“You bi thief”, “I no bi thief”; “You bi robber”; “I no bi robber”; “You bi army (?) robber”; “I no bi army robber.” Who changed these famous lines from Fela’s hit song, International Thief Thief (ITT) to: “You come from Cameroon”; “No, You are talking nonsense, I no come from Cameroon”? I say who changed the lyrics of that song without permission from the Laughter Line People’s Democratic Party of Nigeria?
Contrary to the All Progressives Congress allegation about Atiku Abubakar hailing from Cameroon, it is me, actually, who comes from Cameroon. And, contrary to Atiku’s back-to-the-sender remark about the allegation being “ridiculous”, “idiotic,” I come to confess to you, Brothers and Sisters in Crisis, that I come from Cameroon.
What some of you who read this column every week don’t know is that I come from Cameroon. But what year that happened, how it happened and why it happened is what I cannot tell you until you return all the ballot papers you people stole and those thumb-printed by underage voters, during the last Presidential election.
I come to confess to all of you who see me as a Nigerian that I am not. And, if you want to argue it, check and see whether any of the adjectives, verbs, pronouns, adverbs, prepositions that I used in this article come from Nigeria. I come from Cameroon, the only difference between me and Atiku who is also being accused of coming from that country is that I come from the Southern part of it, while Atiku, according to his accusers and traducers comes from the North. But does it really matter?
To start with, the Cameroon President, Paul Biya, is my elder brother while the Prime Minister, Joseph Ngute, is my first cousin. That’s why if I say in Igbo language, “Pol, bia” (Paul, come here!), he would come before any of you would have understood what I said. In fact, that’s why Wikipedia’s entry on Cameroon reads: “Cameroon’s coastline lies on the Bight (Bite?) of Biafra…” So, Cameroon too has been bitten by the Biafran serpent? Sori, Sori o, I sori for Nigeria. Sori, Sori o (apology to Femi Kuti). No python dance in Cameroon.
But you know, you can never understand these politicians. To show that they have nothing to do with us they changed some of the names that seem to link us in the area of political marginalization. Take, Limbe, for instance. Who does not know that it is a name they stole from us?; Ndi Olumbe. To make it sound different they nicknamed their own Limbe. So, the next time somebody asks you whether you know the way to Ndi Olumbe in Imo State, just know that he is asking you whether you know anybody from Ndi Limbe.
And, who does not know that Chutes de la Lobe, Kribi, was formerly Igbo, but the moment we crossed the waters and came to Nigeria, my Igbo people decided to nickname it kiribe (continue to watch or feed your eyes). I even suspect that the “Lobe” in it has something to do with the Igbo word, lobe (swallow).
And, who does not know that Buea and bua (sing in Igbo) are linguistic cousins? Did you know that before we moved to Southern Nigeria and from there to Eastern Nigeria, that Mefou National Park, Yaounde, used to answer Mefo (take/chop, remain or “leave some”). But as soon as we crossed over and left them there, they became angry and decided to change the name to Mefou.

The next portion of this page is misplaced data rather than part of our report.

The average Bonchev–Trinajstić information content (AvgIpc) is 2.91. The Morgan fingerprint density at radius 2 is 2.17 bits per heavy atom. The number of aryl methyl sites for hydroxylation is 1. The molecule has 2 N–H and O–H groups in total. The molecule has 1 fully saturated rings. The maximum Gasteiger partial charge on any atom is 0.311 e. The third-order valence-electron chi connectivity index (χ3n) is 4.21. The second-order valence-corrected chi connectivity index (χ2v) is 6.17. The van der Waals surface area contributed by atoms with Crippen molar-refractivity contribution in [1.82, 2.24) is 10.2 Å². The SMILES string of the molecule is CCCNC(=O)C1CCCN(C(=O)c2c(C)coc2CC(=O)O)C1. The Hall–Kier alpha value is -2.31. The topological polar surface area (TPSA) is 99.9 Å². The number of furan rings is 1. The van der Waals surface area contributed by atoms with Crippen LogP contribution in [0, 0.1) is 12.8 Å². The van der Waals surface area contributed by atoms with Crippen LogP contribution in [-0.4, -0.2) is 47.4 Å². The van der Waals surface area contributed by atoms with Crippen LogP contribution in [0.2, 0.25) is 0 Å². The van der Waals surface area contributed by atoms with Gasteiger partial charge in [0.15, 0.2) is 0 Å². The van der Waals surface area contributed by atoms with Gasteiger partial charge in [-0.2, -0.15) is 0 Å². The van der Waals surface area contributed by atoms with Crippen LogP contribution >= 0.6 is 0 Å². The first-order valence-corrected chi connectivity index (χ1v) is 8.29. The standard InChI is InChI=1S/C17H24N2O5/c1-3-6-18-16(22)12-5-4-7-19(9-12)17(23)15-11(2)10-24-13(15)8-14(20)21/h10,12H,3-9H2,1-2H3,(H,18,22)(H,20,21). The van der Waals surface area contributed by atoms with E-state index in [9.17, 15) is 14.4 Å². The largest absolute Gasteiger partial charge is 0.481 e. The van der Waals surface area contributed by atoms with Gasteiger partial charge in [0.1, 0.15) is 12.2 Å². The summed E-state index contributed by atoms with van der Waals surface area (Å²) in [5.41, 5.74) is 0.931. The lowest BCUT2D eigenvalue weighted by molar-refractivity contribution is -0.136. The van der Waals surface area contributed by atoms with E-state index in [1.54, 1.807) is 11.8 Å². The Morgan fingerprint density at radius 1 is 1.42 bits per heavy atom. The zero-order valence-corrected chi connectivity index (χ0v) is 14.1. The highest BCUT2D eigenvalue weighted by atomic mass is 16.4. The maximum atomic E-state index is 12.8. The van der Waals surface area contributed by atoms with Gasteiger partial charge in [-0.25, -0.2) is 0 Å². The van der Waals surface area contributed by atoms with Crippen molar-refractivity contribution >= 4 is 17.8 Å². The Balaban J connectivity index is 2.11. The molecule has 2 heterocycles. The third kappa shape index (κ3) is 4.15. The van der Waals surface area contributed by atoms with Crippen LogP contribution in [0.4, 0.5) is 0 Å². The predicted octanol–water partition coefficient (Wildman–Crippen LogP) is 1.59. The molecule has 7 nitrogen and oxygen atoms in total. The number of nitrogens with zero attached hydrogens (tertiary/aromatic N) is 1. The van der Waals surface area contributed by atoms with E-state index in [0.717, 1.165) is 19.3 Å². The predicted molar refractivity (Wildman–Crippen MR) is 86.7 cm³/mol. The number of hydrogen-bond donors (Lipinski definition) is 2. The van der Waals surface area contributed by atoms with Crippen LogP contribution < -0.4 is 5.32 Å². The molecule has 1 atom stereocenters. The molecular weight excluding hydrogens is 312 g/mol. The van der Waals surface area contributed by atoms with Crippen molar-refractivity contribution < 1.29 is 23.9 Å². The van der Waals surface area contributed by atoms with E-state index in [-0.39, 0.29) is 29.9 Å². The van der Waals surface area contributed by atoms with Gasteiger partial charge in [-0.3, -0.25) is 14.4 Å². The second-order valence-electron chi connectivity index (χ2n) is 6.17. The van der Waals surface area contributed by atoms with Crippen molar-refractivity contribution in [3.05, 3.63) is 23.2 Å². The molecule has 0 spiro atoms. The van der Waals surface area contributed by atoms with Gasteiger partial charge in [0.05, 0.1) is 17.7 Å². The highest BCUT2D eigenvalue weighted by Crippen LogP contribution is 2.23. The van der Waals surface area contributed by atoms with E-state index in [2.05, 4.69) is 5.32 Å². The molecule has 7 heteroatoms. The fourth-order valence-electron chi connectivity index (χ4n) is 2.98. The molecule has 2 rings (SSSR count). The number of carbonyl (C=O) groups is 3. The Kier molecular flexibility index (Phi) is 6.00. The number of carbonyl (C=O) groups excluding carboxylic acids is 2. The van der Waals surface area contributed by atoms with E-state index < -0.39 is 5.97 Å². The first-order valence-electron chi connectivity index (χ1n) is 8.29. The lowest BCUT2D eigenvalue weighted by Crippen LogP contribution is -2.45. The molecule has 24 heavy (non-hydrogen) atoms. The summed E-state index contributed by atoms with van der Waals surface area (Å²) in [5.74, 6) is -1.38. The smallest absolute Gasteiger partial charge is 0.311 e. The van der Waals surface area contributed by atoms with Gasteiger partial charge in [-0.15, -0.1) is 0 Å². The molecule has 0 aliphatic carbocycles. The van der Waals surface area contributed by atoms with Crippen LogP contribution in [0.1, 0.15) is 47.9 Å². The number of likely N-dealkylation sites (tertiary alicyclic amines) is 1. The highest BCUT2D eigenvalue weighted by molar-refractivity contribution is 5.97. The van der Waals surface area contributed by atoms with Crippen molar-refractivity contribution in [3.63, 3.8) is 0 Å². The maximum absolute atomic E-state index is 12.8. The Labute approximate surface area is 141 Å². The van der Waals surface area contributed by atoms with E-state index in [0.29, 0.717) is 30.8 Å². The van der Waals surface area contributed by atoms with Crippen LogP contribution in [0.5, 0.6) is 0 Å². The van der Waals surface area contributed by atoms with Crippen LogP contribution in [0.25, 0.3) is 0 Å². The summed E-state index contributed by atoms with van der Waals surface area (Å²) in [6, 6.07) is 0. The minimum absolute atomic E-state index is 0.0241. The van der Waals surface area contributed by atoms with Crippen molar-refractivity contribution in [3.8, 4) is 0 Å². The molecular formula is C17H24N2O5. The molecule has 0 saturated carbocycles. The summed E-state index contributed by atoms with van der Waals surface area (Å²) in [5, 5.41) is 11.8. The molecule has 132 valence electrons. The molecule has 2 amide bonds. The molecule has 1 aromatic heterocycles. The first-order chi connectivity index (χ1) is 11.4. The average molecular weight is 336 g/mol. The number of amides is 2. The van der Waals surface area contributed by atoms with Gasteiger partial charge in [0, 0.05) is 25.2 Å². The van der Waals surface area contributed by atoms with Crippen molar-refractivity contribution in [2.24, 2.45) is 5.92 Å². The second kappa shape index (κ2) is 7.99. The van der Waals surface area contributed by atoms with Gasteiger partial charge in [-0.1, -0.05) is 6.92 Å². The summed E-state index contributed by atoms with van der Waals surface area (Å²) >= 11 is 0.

How about Yaounde? Ah, it used to answer yawo yawo/yaho yaho. That’s how we got “o kuga yawo yawo” (he’s all sound and nothing) or “he is just sounding off, he aint going to do nothing.” But I understand the “nde” part of it was added when Chika Okpala, alias Zebrudaya Okoroigwe Nwogbo, joined the New Masquerade cast and started using “nde” as part of his exclamatory remarks. So? Anytime you hear someone say to another fellow “I kuga yawo yawo” or “yaho yaho” or tell another fellow that he is a Yahoo Yahoo Boy, know that he was originally from Yaounde in Cameroon. Or, anytime you hear somebody ask a “customer” at Ochanja, Ariaria, Ogbete, Ekeonunwa, Ekeukwu, Eke Atta, Afo Oru, Nkwo Emeke, Lokpaukwu, Lokpanta, Orie Amaraku or Orie Nwebe or any market in Igbo land: “how many do you want?” and he or she answers: “ibua” or “abuo” (two), know that both the fellow asking and the one answering are from Buea in Cameroon.
The same applies when you hear a compere, master of ceremony, radio announcer, TV anchor, on air personality (OAP) tell you to continue to “kiribe” either mmanwu (masquerade), egwu (dance), ihe onyonyo (movie/film), know that both he/she and the people he/she is talking to come from Kribi, probably from Chutes de la Lobe. If someone says to you “lobe” (swallow or continue to swallow), ask the person whether he or she is from Kribi.
I also suspect that the Dja Faunal Reserve, Somalomo, in Cameroon has something to do with “suma” or “suwa” (continue to beat in the mortar). And, think of the Ekom-Nkam Waterfalls in Melong. Can you swear with Amadioha (Amadiora) that there is no connection between some names in Unwana Afikpo and these names?
And, another lousy fellow is insisting that there is a connection between the Igbo word “Efuom o” (I don loss/I am lost) and Foumban in Cameroon. Or, can you swear with Ahiajoku that there’s no linguistic relationship between Plage de Grand Batanga, Kribi and “bata nga” (come in here), a dialectical expression common with people of Mbaise, Mbano and Etiti/Uboma local government areas. And, any time you hear a fellow especially from Imo and Abia States ask the other fellow, “I doga ala”? (Are you fighting over a piece of land?), just know it in your mind that they are from Douala in Cameroon.